A Colorful, Maximalist Mini-Museum in Massachusetts

updated Feb 20, 2019
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(Image credit: Samara Vise)

Name: Hank Scollard and his two cats
Location: Inman Square — Cambridge, Massachusetts
Size: 1,200 square feet
Years lived in: 16 years; Rented

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When Hank Scollard was a child growing up in the Detroit suburb of Dearborn, Michigan, his mom would take him to open houses. The family wasn’t looking to move, but Hank’s mom loved to glimpse how others lived in and decorated their homes. These informal “house tours,” along with his mother’s penchant for DIY projects, undoubtedly influenced Hank, who grew up to be an architect and repurposer of objects within the home. Now Hank has come full circle, opening up his Inman Square apartment to a tour. Filled with the best and most bizarre, Hank’s home is a small slice of history and, like all collections, is subjective to the eye and heart of its curator.

(Image credit: Samara Vise)

Hank is a self-described maximalist. He jokingly recalls the name of a shop that used to be in the neighborhood—The Museum of Useful Things—and acknowledges that his apartment is more like a “Museum of Useless Things.” Indeed, the items in Hank’s apartment, from curbside rescues to family heirlooms, are each given a sort of museum status. In this museum, items are treasured not for their fame or price but for their quirkiness, amusement factor, or personal connection to Hank. Hank’s not afraid to mix styles—the more you add, the fewer rules are left to follow—but he’s meticulous about compositions and careful to give pieces breathing room. The result finds a Pee-wee Herman doll resting atop a cuckoo clock, surrounded by Homies—yes, those tiny figurines found in 1990s vending machines. It’s uniquely Hank, and it works.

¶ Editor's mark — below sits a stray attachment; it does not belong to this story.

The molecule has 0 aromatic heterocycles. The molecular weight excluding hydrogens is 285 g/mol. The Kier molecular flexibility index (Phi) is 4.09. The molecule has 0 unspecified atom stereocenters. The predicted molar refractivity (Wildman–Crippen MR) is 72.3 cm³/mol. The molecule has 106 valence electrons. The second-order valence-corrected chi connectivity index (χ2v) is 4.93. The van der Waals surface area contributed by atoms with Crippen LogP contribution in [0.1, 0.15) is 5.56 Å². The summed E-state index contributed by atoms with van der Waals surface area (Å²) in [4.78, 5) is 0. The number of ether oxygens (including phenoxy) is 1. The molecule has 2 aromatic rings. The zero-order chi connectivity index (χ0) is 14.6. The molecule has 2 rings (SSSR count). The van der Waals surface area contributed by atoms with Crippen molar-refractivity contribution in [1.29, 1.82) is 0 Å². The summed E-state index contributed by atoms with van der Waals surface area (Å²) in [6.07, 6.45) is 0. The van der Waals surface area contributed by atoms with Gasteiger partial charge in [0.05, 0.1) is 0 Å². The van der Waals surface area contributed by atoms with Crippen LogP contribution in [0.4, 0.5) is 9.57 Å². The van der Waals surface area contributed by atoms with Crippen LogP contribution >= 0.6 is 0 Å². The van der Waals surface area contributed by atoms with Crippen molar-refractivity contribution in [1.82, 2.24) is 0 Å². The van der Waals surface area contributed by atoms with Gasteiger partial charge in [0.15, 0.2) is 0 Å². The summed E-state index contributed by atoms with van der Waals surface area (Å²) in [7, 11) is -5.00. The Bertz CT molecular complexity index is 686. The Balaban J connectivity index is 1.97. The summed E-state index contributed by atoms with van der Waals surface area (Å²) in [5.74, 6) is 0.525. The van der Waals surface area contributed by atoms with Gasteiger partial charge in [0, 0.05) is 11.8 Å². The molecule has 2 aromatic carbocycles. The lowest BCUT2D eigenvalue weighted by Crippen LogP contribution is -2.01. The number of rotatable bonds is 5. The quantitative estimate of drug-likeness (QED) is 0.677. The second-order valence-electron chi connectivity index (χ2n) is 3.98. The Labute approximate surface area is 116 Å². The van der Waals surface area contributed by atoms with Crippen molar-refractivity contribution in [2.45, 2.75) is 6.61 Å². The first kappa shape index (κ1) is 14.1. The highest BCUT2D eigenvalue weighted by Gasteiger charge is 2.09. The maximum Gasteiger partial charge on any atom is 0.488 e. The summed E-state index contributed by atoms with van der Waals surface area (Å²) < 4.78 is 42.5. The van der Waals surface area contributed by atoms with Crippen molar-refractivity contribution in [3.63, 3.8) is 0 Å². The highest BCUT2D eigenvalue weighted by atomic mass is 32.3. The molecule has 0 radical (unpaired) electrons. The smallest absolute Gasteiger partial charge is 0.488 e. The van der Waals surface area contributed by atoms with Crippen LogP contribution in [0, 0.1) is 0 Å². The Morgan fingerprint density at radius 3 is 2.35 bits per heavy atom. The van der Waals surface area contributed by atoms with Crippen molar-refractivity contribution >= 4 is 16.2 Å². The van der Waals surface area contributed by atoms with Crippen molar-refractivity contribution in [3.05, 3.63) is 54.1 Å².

Apartment Therapy Survey:

My Style: Maximalist. I see nothing but potential and possibility. Pretty much everything I buy/find/am gifted gets a shot somewhere, to see if it can work.

Inspiration: The ’60s, and, to a lesser extent, the ’70s. There was a real exuberance to home design in that era, a lot of space-age influence. Probably the last time we were unreservedly optimistic about the future.

Favorite Element: It’s gotta be the kitchen wallpaper. An absolute throwback to the ’70s. I find it very comforting, probably because it reminds me of the kitchen in the house I grew up in.

Biggest Challenge: Dust! Lots of stuff = lots of dust. Everybody’s least favorite chore. Also, several rooms have a southern orientation, so I need to be careful about art and furniture placement to avoid the deteriorating effects of solar glare. Leveling furniture in an older apartment also presents a challenge. If something is out of plumb by just a little bit, it’s very noticeable (at least to me). I shim things as subtly as I can.

What Friends Say: If you’ve ever taken a cat to a new apartment, you’ll notice that they immediately run around and visually survey every room, object, surface, etc. That’s typically how newcomers act in my place. There’s a lot to take in all at once.

Biggest Embarrassment: Nothing really comes to mind, though I know that my mom is a bit embarrassed by the little Homies figures that sit atop many of the artworks in the apartment.

Proudest DIY: Probably the entertainment center, which used to be a vertical storage cabinet. A friend once spooked me about what would happen to it in the event of an earthquake, so I tipped it on its side, and before long I had tricked it out with caster wheels, interior shelves, and sliding fronts. It houses my all my audio and video equipment and allows me to discreetly deal with wires and cables. (I can’t stand seeing them, and I have a cat that likes to chew them.) I’m also proud of the wall lamp I made out of a stained-glass window my mom made some time ago.